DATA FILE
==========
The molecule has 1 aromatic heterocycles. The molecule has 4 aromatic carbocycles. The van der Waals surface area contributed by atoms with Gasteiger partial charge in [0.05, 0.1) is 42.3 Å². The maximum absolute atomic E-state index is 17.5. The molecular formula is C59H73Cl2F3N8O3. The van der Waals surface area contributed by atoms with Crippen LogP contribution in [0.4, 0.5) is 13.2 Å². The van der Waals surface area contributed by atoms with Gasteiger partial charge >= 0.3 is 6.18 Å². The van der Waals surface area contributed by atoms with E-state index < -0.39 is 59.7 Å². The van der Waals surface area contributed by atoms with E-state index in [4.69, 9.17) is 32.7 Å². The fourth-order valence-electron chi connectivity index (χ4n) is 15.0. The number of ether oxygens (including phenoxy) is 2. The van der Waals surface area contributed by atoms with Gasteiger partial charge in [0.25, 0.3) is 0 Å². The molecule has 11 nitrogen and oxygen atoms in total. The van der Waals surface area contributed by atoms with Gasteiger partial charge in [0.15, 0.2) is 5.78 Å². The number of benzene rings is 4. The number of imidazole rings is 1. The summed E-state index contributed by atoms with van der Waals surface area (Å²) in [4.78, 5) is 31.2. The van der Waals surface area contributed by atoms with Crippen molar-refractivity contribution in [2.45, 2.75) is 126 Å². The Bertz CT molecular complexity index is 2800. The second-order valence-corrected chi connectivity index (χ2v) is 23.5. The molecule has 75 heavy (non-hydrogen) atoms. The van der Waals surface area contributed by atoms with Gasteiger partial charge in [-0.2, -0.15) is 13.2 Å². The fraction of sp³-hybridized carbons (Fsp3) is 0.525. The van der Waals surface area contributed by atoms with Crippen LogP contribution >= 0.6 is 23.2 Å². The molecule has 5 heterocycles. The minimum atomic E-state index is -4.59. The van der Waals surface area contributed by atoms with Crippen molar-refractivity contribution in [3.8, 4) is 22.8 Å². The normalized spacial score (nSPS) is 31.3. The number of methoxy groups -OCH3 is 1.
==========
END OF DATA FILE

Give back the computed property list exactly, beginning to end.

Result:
The molecule has 1 aromatic heterocycles. The molecule has 4 aromatic carbocycles. The van der Waals surface area contributed by atoms with Gasteiger partial charge in [0.05, 0.1) is 42.3 Å². The maximum absolute atomic E-state index is 17.5. The molecular formula is C59H73Cl2F3N8O3. The van der Waals surface area contributed by atoms with Crippen LogP contribution in [0.4, 0.5) is 13.2 Å². The van der Waals surface area contributed by atoms with Gasteiger partial charge >= 0.3 is 6.18 Å². The van der Waals surface area contributed by atoms with E-state index < -0.39 is 59.7 Å². The van der Waals surface area contributed by atoms with E-state index in [4.69, 9.17) is 32.7 Å². The fourth-order valence-electron chi connectivity index (χ4n) is 15.0. The number of ether oxygens (including phenoxy) is 2. The van der Waals surface area contributed by atoms with Gasteiger partial charge in [0.25, 0.3) is 0 Å². The molecule has 11 nitrogen and oxygen atoms in total. The van der Waals surface area contributed by atoms with Gasteiger partial charge in [0.15, 0.2) is 5.78 Å². The number of benzene rings is 4. The number of imidazole rings is 1. The summed E-state index contributed by atoms with van der Waals surface area (Å²) in [4.78, 5) is 31.2. The van der Waals surface area contributed by atoms with Crippen molar-refractivity contribution in [2.45, 2.75) is 126 Å². The Bertz CT molecular complexity index is 2800. The second-order valence-corrected chi connectivity index (χ2v) is 23.5. The molecule has 75 heavy (non-hydrogen) atoms. The van der Waals surface area contributed by atoms with Gasteiger partial charge in [-0.2, -0.15) is 13.2 Å². The fraction of sp³-hybridized carbons (Fsp3) is 0.525. The van der Waals surface area contributed by atoms with Crippen LogP contribution >= 0.6 is 23.2 Å². The molecule has 5 heterocycles. The minimum atomic E-state index is -4.59. The van der Waals surface area contributed by atoms with Crippen molar-refractivity contribution in [3.8, 4) is 22.8 Å². The normalized spacial score (nSPS) is 31.3. The number of methoxy groups -OCH3 is 1.